• Mammal Images (American Society of Mammalogists): many excellent mammal photos
  • Mammal Crania (Dokkyo U.): photo archive with lots of mammal crania, many of very high resolution
  • Mammal Species of the World (Smithsonian): taxonomy of all described species of extant mammals
  • Mammalian Lexicon (Michigan State): an interesting list of the meanings of family-level and higher mammal names
  • Mammalian Species (American Society of Mammalogists): detailed accounts (PDFs) of more than 800 species of mammals. Newer accounts require institutional access.
  • Mammalogy Database (UMass): neat site with useful taxonomic characters and photos of mammal skulls
  • Ohio Mammals (Ohio DNR): nice descriptions of Ohio's more common mammals
  • Phylip: software package for computing phylogenies and doing other useful things related to systematics
  • Tooth Morphology: good pictures and explanations of teeth from the Animal Diversity Web (see above)
  • Will's Skull Page (private): lots of nice mammal skull photos (many of British mammals) and descriptions

Other Recommended Texts (suggestions welcome)
  • Elbroch, M. 2006. Animal Skulls: A Guide to North American Species. Stackpole Books. (A good book with nice photographs of skulls, also provides characters distinguishing different species.)
  • Feldhamer, G.A., L.C. Drickamer, S.H. Vessey, and J.F. Merritt. 2007. Mammalogy: Adaptation, Diversity, and Ecology. McGraw-Hill. (An alternative mammalogy textbook.)
  • Felsenstein, J. 2003. Inferring Phylogenies. Sinauer Associates, Inc. (A book detailing phylogentetics.)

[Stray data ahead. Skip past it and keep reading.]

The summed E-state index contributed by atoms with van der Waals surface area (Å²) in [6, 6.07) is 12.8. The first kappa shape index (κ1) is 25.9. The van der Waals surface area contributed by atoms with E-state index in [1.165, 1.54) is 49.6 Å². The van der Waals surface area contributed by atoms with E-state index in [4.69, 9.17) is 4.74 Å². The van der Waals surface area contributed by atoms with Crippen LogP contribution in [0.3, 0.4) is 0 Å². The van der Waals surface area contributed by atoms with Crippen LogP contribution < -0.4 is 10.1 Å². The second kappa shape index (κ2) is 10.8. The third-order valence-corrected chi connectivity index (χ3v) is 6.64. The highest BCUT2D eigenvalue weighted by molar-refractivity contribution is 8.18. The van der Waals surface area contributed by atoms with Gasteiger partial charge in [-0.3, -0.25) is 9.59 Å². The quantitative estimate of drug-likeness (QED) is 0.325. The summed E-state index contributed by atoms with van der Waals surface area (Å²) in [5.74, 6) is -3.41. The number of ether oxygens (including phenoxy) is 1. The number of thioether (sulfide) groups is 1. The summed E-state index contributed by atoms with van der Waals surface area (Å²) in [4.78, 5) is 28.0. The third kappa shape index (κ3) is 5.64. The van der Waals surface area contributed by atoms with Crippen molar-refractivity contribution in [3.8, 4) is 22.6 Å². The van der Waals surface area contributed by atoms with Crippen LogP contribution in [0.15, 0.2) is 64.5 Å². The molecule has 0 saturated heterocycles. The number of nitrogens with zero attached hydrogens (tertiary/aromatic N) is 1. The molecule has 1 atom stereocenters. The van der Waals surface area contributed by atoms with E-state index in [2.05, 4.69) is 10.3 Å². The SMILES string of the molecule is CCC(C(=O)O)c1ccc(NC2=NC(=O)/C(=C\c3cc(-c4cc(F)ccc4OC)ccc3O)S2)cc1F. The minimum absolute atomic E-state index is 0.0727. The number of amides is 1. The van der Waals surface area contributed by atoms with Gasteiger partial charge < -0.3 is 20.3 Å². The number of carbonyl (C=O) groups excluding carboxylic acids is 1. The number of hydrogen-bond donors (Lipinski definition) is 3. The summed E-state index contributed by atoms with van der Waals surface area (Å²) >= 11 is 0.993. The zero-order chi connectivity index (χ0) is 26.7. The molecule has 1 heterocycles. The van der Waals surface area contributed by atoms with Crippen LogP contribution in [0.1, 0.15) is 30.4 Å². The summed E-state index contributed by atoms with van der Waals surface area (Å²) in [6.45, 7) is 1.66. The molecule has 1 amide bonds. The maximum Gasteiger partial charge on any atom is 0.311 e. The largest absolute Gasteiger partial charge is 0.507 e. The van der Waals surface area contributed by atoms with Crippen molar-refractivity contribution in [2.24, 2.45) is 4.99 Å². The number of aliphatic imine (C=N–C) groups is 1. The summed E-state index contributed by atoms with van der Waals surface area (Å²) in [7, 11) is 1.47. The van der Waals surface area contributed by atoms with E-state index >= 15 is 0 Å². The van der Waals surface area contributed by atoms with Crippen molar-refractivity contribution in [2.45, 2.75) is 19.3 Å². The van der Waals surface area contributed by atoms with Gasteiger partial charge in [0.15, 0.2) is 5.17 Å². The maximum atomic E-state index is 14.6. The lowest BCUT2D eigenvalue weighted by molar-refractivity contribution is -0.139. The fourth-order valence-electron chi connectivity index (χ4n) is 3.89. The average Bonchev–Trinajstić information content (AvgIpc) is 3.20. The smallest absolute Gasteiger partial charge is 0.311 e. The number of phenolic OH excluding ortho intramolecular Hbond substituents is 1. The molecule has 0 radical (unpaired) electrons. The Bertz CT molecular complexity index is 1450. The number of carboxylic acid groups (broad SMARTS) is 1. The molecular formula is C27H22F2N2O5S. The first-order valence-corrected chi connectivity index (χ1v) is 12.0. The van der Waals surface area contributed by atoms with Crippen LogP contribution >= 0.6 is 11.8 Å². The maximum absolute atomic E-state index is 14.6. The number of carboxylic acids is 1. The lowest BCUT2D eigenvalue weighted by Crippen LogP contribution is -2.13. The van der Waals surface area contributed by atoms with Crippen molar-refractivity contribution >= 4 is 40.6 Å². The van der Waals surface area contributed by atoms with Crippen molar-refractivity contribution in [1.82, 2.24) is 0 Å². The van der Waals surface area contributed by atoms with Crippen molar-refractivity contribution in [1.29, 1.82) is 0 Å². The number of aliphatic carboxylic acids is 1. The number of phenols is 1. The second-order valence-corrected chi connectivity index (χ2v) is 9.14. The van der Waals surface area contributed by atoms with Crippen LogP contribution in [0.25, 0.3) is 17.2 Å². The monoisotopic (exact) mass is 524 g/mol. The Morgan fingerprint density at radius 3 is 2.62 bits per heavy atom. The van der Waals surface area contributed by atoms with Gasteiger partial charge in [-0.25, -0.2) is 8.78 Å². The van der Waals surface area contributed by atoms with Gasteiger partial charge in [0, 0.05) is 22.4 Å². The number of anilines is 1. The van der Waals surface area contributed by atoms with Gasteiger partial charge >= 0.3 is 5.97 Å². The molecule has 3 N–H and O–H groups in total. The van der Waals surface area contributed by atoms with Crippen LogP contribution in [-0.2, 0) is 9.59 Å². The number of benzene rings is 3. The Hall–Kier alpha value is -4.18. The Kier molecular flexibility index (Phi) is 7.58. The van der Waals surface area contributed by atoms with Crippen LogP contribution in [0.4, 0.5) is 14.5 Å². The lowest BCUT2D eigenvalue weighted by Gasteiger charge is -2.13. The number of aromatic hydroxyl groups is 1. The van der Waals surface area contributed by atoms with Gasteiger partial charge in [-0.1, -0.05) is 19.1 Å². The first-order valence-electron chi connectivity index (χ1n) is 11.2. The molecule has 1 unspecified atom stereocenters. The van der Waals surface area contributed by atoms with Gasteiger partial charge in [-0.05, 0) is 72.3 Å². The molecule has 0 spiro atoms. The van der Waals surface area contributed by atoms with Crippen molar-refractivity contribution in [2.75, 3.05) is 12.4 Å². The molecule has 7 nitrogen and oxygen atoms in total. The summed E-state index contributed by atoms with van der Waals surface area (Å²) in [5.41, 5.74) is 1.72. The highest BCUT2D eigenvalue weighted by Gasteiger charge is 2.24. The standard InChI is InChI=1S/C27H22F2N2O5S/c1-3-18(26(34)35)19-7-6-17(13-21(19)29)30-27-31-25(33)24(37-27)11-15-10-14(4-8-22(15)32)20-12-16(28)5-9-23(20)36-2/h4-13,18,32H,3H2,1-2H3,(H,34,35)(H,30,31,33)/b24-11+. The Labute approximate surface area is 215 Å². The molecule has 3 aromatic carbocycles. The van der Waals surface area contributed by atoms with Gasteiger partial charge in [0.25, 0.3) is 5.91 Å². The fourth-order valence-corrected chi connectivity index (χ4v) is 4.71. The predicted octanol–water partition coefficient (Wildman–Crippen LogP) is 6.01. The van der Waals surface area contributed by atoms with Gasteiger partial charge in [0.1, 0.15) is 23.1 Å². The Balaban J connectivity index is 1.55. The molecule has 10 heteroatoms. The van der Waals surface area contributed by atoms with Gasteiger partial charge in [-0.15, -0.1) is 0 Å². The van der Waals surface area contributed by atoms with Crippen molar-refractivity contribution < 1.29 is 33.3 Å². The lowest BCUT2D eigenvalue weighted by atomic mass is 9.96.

• Hutchins, M., D.G. Kleiman, V. Geist, and M. C. McDade (Eds.). 2003. Grzimek's Animal Life Encyclopedia, 2nd Edition. Volumes 12-16, Mammals I-V. Gale Group. (An excellent resource on mammals, though a bit difficult to find and quite expensive; five volumes on mammals, but others on birds, fishes, etc.)
  • Lawlor, T.E. 1979. Handbook to the Orders and Families of Living Mammals. Mad River Press. (Nice succinct summaries of mammal families with distinguishing characters.)
  • Martin, R.E., R. Pine, and A.F. DeBlase. 2000. A Manual of Mammalogy with Keys to Families of the World, 3rd Edition McGraw-Hill. (A mammalogy lab manual with some helpful keys.)
  • Nowak, M. 1999. Walker’s Mammals of the World, 6th Edition. The John Hopkins University Press. (The standard reference for information on mammals, now a two volume set of more than 2000 pages.)
  • Wilson, D.E. and D.M. Reeder. 2005. Mammal Species of the World, 3rd Edition. John Hopkins University Press. (The latest comprehensive word on extant mammal taxonomy.)
  • Rose, K.D., and J.D. Archibald. 2005. The Rise of Placental Mammals. The John Hopkins University Press. (A required textbook for graduate students; an edited volume with succinct yet detailed overviews of mammal ordinal diversification.)

This page was last updated on September 9, 2013.